What Shaft is the Best for Me?

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As many of you know, there are several internet forums where golfers with an interest in golf clubs can go to ask questions about any aspect about equipment.  From time to time I scan a few of the forums to learn what the hot topics are and as time allows, I’ll do a post here or there to share what I know about the subject in question – especially when the questioner is being steered in the wrong direction by incorrect information.

It’s always been interesting to me to observe how many posts are submitted by golfers asking for feedback on this shaft or that shaft, and asking a question to the effect of “tell me how well you like this or that shaft.”  Invariably the questioner as well as those responding rarely say anything more as a form of qualification for the shaft feedback other than to state their handicap and how far they hit the ball.  Sometimes the posters may offer their clubhead speed if they know it, but not that often.

And just as invariably, back come the suggestions.  “You need to try this or that shaft because I hit it really well.”  Or, “my buddy has the same swing speed as you and he likes this shaft a lot.”  As I read these, I can’t help but think, “well there goes another $100 to $300 out of the golfer’s pocket and down the drain with about a 1 in 100 chance of ending up positive.” Seriously, I am convinced that a golfer searching on his own for the right shafts for his game has about the same chance of finding his perfect shaft as a blind squirrel does of finding an acorn.

Having taught more than 3000 clubmakers in more than 200 clubmaking and clubfitting training schools, I can tell you with certainty the one area of clubfitting that confuses and yes, scares more beginning clubmakers than any other is the task of SHAFT FITTING.

A long time ago it scared me too.  And then, after a very long and continuous period of research and digging, I got to the point that I really feel we are on the right track for pointing golfers in the right direction to find the best shaft for their swing and even for their individual sense of feel.

Note I said to find the best shaft for their swing.  Accurate shaft fitting is all about analyzing the movements in the golf swing that cause the shaft to bend, how much and when, during the swing.  Clubhead speed plays a starting role only because to a small extent, clubhead speed is somewhat related to the force applied by the golfer to bend the shaft during the swing.

But more important are the actual swing characteristics that cause a shaft to bend in different amounts and at different points in the swing.  Chiefly I am talking about the transition force the golfer apples to start the downswing, then their downswing acceleration, and finally when the wrist-cock angle is unhinged (released) during the downswing.  Combined with the clubhead speed, these are the key swing characteristics that determine which shaft(s) will be the best fit for the golfer.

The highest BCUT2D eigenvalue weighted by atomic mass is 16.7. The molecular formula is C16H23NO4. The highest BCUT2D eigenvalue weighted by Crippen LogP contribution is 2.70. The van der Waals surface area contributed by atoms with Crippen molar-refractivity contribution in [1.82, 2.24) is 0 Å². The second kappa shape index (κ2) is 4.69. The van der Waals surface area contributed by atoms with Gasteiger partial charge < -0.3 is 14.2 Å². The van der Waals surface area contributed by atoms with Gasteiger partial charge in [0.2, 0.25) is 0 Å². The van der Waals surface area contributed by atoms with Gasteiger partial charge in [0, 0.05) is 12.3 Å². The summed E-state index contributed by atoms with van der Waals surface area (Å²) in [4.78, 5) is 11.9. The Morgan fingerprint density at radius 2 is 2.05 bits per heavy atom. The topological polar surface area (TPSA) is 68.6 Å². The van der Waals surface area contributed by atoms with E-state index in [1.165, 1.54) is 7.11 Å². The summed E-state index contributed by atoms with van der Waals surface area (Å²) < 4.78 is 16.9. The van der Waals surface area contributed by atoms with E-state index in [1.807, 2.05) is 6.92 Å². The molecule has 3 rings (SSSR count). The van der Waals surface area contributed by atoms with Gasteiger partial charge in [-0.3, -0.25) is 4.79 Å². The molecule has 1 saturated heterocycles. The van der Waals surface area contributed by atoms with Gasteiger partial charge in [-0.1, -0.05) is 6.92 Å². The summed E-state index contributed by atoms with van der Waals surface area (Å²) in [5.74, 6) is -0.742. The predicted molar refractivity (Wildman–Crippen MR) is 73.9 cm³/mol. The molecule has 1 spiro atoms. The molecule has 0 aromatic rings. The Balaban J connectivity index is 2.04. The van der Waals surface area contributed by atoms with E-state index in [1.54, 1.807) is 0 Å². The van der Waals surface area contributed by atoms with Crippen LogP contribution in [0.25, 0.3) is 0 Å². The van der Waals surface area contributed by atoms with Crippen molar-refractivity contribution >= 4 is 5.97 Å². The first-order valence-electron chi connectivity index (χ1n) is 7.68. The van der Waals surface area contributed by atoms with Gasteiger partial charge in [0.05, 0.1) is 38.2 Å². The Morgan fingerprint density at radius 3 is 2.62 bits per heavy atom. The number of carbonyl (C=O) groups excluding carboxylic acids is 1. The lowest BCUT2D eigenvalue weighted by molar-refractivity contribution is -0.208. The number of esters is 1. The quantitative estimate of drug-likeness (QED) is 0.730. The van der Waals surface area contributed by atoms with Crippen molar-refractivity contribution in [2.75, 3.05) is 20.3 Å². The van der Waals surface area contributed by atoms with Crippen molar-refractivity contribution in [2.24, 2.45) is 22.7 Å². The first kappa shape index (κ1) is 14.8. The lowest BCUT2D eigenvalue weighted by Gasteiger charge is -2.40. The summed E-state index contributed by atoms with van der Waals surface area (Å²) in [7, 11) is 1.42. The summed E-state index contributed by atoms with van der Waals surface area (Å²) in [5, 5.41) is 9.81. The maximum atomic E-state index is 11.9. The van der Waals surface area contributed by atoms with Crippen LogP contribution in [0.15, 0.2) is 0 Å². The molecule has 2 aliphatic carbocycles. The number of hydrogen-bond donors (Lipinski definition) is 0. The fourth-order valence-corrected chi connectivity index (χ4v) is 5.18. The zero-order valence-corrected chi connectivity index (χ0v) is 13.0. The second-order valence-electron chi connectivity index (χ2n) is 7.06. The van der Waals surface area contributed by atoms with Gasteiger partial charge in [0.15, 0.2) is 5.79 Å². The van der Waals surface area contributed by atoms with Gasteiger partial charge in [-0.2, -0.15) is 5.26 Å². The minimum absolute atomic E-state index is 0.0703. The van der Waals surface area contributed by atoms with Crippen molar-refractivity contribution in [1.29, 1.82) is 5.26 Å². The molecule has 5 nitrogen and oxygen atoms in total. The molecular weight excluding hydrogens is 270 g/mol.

It is very common to encounter two golfers with the same clubhead speed whose best fit shaft can be completely different in both the overall stiffness (flex) and in how that stiffness is distributed over the length of the shaft (bend profile).  Let’s say two golfers have a driver clubhead speed of 90mph.  Golfer A has a 3/4 length backswing with a very strong, forceful transition move to start the downswing, a very aggressive downswing and a late release of the wrist cock angle.  Golfer B has a full backswing, a slight pause at the end of the backswing, a gradual acceleration of the club on the downswing, and releases the wrist cock about halfway through the downswing.

Even though the two have the same clubhead speed, Golfer A’s more aggressive swing moves put more bending force on the shaft, keeps that bending force on the shaft longer through the downswing, and puts more bending force on the tip half of the shaft later in the downswing.  Golfer B is virtually the opposite for how much bending force is put on the shaft, and when this bending force is applied to the shaft.

Even though the two have the same clubhead speed, Golfer A needs to be playing with a substantially stiffer shaft that is heavier in weight and also designed with a stiffer tip section.  Golfer B on the other hand needs a more flexible shaft with a softer tip section stiffness design that is lighter in weight.

The next time you want to know if you should be using the same shaft as some other golfer, think about your swing movements compared to his.  Better yet, think about heading to see an experienced custom clubfitter who can analyze your swing and then compare that to shaft measurement information like my company provides for him to use to do the best possible job of shaft fitting.

But then there’s the added element of fitting for the FEEL of the shaft. . . . .

Tom